In combat mode, you fight enemies. Simple. Switching to this mode flips from Dr. Sandbox into Mr. Hack ‘n’ Slash as your placement mode options switch into a skills hotbar. When you level up, you will have skill options to put points into, with each part of the skill tree having its own passive and active abilities. There are three combat skill trees and each slots active skills into your hotbar: hunter for range, knight for melee, mage for magic. There is one general skill tree, adventurer, for a variety of skills affecting combat and sandboxing, but this skill tree is composed of passive abilities. Combat primarily takes place underground, but as you get stronger, more enemies will appear on the surface. During the day, monsters tend to stay in their dens, but at night the forest becomes infested with monsters, so having the mode-toggle hotkeyed to the spacebar makes a rapid switch easy.

At last my master plan has come to fruition! WOODEN STAIRS!

At last my master plan has come to fruition! WOODEN STAIRS!

Many of the sandbox elements of the game focus on crafting and building with a variety of other activities in which to take part. Honestly, the last time I was this overloaded with things to do was in Kindergarten. To craft, you can either click on one of the multitudinous workbenches or just click the crafting tab in the top-left corner. Crafting is a matter of simply selecting what you want to make and clicking on the finished product, which can then be placed into your inventory or hotbar. While you have the ability to craft a healthy array of things from the start, getting the materials to do so takes time. At the start though you are crafting things from stone or picking up rocks by hand. Oh, and by “picking rocks up by hand” I mean “beating piles of rock into submission with your bare fists like a lunatic.” Virtually the same, really.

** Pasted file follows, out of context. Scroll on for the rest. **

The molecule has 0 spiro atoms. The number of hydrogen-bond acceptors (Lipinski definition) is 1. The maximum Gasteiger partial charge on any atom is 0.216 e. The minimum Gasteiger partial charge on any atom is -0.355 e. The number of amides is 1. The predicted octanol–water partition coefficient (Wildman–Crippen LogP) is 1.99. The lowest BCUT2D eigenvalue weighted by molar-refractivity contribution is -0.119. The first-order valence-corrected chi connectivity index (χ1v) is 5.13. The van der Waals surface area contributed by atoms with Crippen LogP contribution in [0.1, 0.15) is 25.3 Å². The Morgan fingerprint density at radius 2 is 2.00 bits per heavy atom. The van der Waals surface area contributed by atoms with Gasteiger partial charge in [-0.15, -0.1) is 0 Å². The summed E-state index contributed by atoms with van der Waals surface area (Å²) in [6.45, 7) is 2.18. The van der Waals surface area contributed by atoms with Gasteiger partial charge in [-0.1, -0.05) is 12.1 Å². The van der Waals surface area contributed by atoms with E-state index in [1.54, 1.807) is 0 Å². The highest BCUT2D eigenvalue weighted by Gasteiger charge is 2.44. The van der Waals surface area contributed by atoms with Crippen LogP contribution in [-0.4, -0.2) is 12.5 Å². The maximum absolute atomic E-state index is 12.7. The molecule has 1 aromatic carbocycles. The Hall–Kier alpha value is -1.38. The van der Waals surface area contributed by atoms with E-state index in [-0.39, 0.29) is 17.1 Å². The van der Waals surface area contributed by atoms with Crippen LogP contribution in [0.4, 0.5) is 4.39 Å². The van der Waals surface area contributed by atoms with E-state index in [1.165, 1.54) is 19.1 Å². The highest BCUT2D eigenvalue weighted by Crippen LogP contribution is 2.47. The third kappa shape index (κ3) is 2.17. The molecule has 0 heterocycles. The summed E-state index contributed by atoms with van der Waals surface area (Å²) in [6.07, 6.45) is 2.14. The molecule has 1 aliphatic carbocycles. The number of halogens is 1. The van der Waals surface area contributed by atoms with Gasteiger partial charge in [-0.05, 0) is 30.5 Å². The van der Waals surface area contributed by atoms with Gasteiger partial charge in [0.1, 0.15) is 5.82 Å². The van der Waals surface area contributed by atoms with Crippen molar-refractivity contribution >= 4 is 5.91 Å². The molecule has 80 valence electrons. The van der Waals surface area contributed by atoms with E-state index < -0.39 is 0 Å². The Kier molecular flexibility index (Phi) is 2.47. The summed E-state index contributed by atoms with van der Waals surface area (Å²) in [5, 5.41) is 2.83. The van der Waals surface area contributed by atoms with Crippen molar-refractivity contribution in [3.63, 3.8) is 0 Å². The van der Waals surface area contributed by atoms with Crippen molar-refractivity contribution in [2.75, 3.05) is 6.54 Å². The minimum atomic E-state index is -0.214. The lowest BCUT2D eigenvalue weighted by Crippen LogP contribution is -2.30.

Once you are able to build your house, you can start on workbenches. As stated, there are a lot of these, and they give you access to a number of activities: a gardening workbench can craft seeds from fruits and flowers, an anvil can forge tools and weapons, etc. Underground you’ll mine ores, which are smelted into ingots for forging, but you can also use metal to make coins and other neat sundries, and most materials have multiple uses.

My favorite item to craft in this game are the lanterns of its namesake. These add additional distance to your base sight radius in darkness, can be enchanted like nearly every other piece of equipment and are indestructible. While other items might decay through use or after you die, the lanterns and jewelry do not, which makes them a solid investment for enchanting.